At that moment Radhika and Akshita simply stared at each other. Neither knew what to say to the other. Radhika took a step forward and Akshita pulled her wheelchair backward. This house that had seemed like home for seventeen years, now felt like a prison. Akshita was so scared that her teeth were chattering. Her palms were placed on her mouth so tightly that now the constant whimpering only left her mouth as soft moans of pain. “Everything alright sweetheart?’ inquired Naresh,a malicious grin spread across his face as he stood behind Radhika. He thought Radhika had seen a ghost so he gently but quickly pushed her to one side and now stood face to face with Akshita.
“Oh dear, are you looking for the caramelised papaya seeds Richa prepares especially for you, Akshita? Come, I’ll help you look.” He walked toward Akshita who wheeled herself backward. “Stay away. Please.” said Akshita firmly, finally lowering her hand from her face. “I want to go home and be with my parents. Please.” Her lips were quivering and her voice was trembling. Naresh knew that Akshita had heard all about his master plan. So obviously he couldn’t let her leave.
Naresh receded and went back to his room. “Radhika, please give Akshita a change of clothes and I’ll have you both tucked in. There’s no need to attend school tomorrow, you can go watch a movie.” Akshita’s heart was pacing even faster now. She felt it pounding like a hammer in her chest. Her fingertips were going numb and the world around her was spinning at such a high speed. She couldn’t think clearly. She was afraid that her brain might be haemorrhaging. She was astounded at Naresh’s greed, blood-lust and insensitivity. Akshita felt suffocated and she couldn’t believe what was happening. She couldn’t comprehend how seventeen years of friendship had amounted to this, right here.
“Akshi, don’t do anything stupid. I get that you’re hurt and I am too, and I know this sucks more for you but please don’t do anything stupid that will get you killed. Literally.” Radhika warned. Akshita kept wheeling herself backward until she hit a kitchen cabinet. “Akshi I promise I’ll try to come up with something, just trust me.” Akshita didn’t say a word, she just sat there frozen in her wheelchair. Her eyes froze and then her eyelids clapped shut. She became unconscious.
After two hours Akshita woke up in a very cozy bed with a paracetamol kept at the side table along with a glass of water and a note which read: ‘You fainted so I tucked you in. -Rads :)’ Akshita kept praying for the events of this night to be a nightmare and nothing more, she wanted everything to go back to normal. As it was. After several minutes of being in that bed, Akshita made herself believe that she was fine and what she heard and had seen was nothing but a nightmare.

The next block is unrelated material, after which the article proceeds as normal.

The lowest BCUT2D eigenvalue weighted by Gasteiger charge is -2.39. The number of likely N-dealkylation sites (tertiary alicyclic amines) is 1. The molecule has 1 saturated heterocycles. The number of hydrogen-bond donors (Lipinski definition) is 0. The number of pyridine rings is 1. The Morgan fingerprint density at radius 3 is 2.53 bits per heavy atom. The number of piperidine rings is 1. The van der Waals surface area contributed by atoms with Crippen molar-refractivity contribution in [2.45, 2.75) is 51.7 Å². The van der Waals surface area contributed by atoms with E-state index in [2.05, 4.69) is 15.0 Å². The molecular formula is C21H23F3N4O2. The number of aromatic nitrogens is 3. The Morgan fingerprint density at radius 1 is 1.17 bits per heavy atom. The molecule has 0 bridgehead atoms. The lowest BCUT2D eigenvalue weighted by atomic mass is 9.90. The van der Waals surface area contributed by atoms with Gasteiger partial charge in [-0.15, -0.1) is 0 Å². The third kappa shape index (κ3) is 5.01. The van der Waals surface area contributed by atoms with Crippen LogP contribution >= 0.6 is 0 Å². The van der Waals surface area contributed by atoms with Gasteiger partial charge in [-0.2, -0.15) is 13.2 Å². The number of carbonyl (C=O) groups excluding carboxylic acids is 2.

After Akshita regained complete consciousness, she heard Naresh say “I don’t care about them sweetheart, I care about you. You do know how many troubles Arvind and his pious schemes have caused me. Arvind has even threatened to file a lawsuit against me and I know he will win. I know he will, he has all the evidence he needs to prove that I am a criminal. Why can’t you trust that what I am doing is right? All I want is a bright future for my children, which won’t happen if I go to prison. Princess, this is how the world is. You do what it takes to survive. You do what it takes to save your own flesh and blood.” Akshita at this point realised that this wasn’t a nightmare. It was a fight or flight situation and she must do whatever it took to save her parents and herself.
Akshita couldn’t contemplate what kind of sick joke she had landed herself into. She put on a white dress and only wanted to have a good time. Akshita managed to place herself onto her wheelchair and she began to wheel herself outside. The fear in her drove her from being mute to now being fearless and doing whatever it took to survive. She stormed out of the room to find Radhika and her father standing at opposite ends of the living room. “Radhika, why don’t you show your friend to the washroom. I think she couldn’t reach the light switch from that wheelchair.” said Naresh a little impatiently.
“I know what your master plan is. Can you stop pretending like I didn’t hear a word you said?” replied Akshita rather frustratedly.
“Please try making this right Naresh, nothing’s happened yet. We all can walk away from this. My dad doesn’t need to know. Please just let me go home and be with my parents now.”
“Akshi, have I ever told you that you’re so intelligent but equally naive for your age? You aren’t going to get anywhere in life like that sweetheart...well, it’s settled you’re part of the family now. Go back to bed now, Radhika will join you in a bit.” On hearing this Akshita lost her mind. She picked up the vase she got for Radhika and flung it at Naresh’s head. Not too hard, just hard enough to put him out for a couple of hours. Not even a second after Naresh fell to the ground Radhika let out a shriek. “Why would you do that?” Radhika said, sounding very surprised. Akshita just sat there, confused more than ever. What was wrong with Radhika? Naresh was plotting to turn her into an orphan. How was any of this fair? Akshita had never asked for this. She never asked for any of this. However, Akshita knew if she stopped now she would probably never make it outside Radhika’s house. She had to be home before Radhika’s father woke up so that she could warn her parents and her father could do something about it.